Provides an alternative account of the modernist transatlanticTransatlantic Avant-Gardes offers a revisionary account of the evolution of twentieth-century modernism. Complimenting recent studies of modernist expatriates, Eric White explores new points of contact between European and American avant-gardes to place 'located' figures such as William Carlos Williams, Marianne Moore, Wallace Stevens, Jean Toomer, and Alfred Kreymborg back into the 'global design' of literary modernism. Focusing on artist-run 'little magazines' (including Others, Contact, The Little Review, Blast, The Dial, Fire!!, and Pagany) and selected fine press publications and mainstream periodicals, White also reconsiders the boundaries that traditionally divide modernist literature into 'exile' and 'localist', or 'regionalist' and 'cosmopolitan', factions. Thus, the book proposes a version of localist modernism that prioritises issues of geographic and textual 'location' to deliver a 'networked' approach to American modernism in the transatlantic context. Combining literary-historical, textual, and cultural criticism, Transatlantic Avant-Gardes provides a new reading of the specialised literary networks that interrogated the relationship between geographic place, textual space and national identity in the modernist transatlantic.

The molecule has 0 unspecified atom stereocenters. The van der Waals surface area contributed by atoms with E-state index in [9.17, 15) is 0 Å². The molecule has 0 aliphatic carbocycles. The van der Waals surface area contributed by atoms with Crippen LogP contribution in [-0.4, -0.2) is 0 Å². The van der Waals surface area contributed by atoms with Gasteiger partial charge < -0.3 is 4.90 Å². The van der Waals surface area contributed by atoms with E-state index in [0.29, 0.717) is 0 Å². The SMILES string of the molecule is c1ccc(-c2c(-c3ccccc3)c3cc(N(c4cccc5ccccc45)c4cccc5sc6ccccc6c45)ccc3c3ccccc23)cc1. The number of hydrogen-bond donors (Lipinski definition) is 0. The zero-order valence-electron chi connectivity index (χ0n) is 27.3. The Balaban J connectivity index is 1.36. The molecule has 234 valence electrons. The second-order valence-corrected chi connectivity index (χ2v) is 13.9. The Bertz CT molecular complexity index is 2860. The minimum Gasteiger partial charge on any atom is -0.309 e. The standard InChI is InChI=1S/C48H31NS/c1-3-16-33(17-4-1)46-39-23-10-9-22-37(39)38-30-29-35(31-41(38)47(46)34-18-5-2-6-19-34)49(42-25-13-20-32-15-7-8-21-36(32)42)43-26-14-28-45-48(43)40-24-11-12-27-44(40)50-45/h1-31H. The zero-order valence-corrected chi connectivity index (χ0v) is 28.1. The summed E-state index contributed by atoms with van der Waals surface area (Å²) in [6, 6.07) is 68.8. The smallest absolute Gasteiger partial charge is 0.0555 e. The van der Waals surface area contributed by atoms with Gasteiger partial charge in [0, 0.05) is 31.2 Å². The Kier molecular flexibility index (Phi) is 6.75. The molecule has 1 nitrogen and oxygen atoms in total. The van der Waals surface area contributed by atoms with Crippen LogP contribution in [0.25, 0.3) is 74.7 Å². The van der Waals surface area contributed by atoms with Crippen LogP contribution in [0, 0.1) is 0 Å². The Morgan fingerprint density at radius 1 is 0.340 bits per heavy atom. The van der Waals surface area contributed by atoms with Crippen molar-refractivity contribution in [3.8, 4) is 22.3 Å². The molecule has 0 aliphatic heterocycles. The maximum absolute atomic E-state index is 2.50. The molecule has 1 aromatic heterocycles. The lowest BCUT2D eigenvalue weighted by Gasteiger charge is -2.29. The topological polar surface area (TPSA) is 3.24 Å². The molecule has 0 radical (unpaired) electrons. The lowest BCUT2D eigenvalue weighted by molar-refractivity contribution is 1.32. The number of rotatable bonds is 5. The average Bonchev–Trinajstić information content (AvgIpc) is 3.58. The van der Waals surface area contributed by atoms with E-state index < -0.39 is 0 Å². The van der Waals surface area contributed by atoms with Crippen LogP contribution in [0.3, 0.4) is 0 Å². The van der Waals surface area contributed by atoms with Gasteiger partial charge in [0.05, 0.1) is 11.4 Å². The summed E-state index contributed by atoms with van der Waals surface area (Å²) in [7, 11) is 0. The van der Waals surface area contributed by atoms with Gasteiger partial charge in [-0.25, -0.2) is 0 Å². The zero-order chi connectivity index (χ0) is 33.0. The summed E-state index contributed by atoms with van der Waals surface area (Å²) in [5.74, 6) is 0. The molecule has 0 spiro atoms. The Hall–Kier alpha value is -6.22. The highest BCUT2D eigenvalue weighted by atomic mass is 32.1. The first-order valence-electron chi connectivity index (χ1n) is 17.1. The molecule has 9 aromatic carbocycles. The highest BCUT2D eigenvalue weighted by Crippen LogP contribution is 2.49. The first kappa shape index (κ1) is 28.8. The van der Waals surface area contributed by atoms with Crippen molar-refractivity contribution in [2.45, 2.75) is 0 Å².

Edinburgh University Press
Little Magazines and Localist Modernism